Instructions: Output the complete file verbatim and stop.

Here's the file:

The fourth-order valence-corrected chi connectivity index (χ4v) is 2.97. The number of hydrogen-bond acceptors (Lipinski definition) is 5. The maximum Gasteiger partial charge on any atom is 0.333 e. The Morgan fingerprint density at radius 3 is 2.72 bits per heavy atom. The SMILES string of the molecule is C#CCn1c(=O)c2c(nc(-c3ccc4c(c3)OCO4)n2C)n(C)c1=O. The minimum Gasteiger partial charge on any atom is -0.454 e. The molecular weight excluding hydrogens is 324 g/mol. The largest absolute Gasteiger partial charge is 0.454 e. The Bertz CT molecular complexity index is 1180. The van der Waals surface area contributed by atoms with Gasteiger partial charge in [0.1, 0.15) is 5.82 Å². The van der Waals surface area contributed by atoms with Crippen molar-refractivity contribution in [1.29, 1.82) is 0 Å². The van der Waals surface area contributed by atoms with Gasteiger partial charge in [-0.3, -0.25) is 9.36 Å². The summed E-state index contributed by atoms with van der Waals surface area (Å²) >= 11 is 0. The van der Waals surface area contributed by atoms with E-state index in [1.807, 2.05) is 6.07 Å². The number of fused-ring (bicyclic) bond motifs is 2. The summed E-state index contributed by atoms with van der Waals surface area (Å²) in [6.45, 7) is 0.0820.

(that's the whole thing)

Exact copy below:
The fourth-order valence-corrected chi connectivity index (χ4v) is 2.97. The number of hydrogen-bond acceptors (Lipinski definition) is 5. The maximum Gasteiger partial charge on any atom is 0.333 e. The Morgan fingerprint density at radius 3 is 2.72 bits per heavy atom. The SMILES string of the molecule is C#CCn1c(=O)c2c(nc(-c3ccc4c(c3)OCO4)n2C)n(C)c1=O. The minimum Gasteiger partial charge on any atom is -0.454 e. The molecular weight excluding hydrogens is 324 g/mol. The largest absolute Gasteiger partial charge is 0.454 e. The Bertz CT molecular complexity index is 1180. The van der Waals surface area contributed by atoms with Gasteiger partial charge in [0.1, 0.15) is 5.82 Å². The van der Waals surface area contributed by atoms with Crippen molar-refractivity contribution in [1.29, 1.82) is 0 Å². The van der Waals surface area contributed by atoms with Gasteiger partial charge in [-0.3, -0.25) is 9.36 Å². The summed E-state index contributed by atoms with van der Waals surface area (Å²) >= 11 is 0. The van der Waals surface area contributed by atoms with E-state index in [1.807, 2.05) is 6.07 Å². The number of fused-ring (bicyclic) bond motifs is 2. The summed E-state index contributed by atoms with van der Waals surface area (Å²) in [6.45, 7) is 0.0820.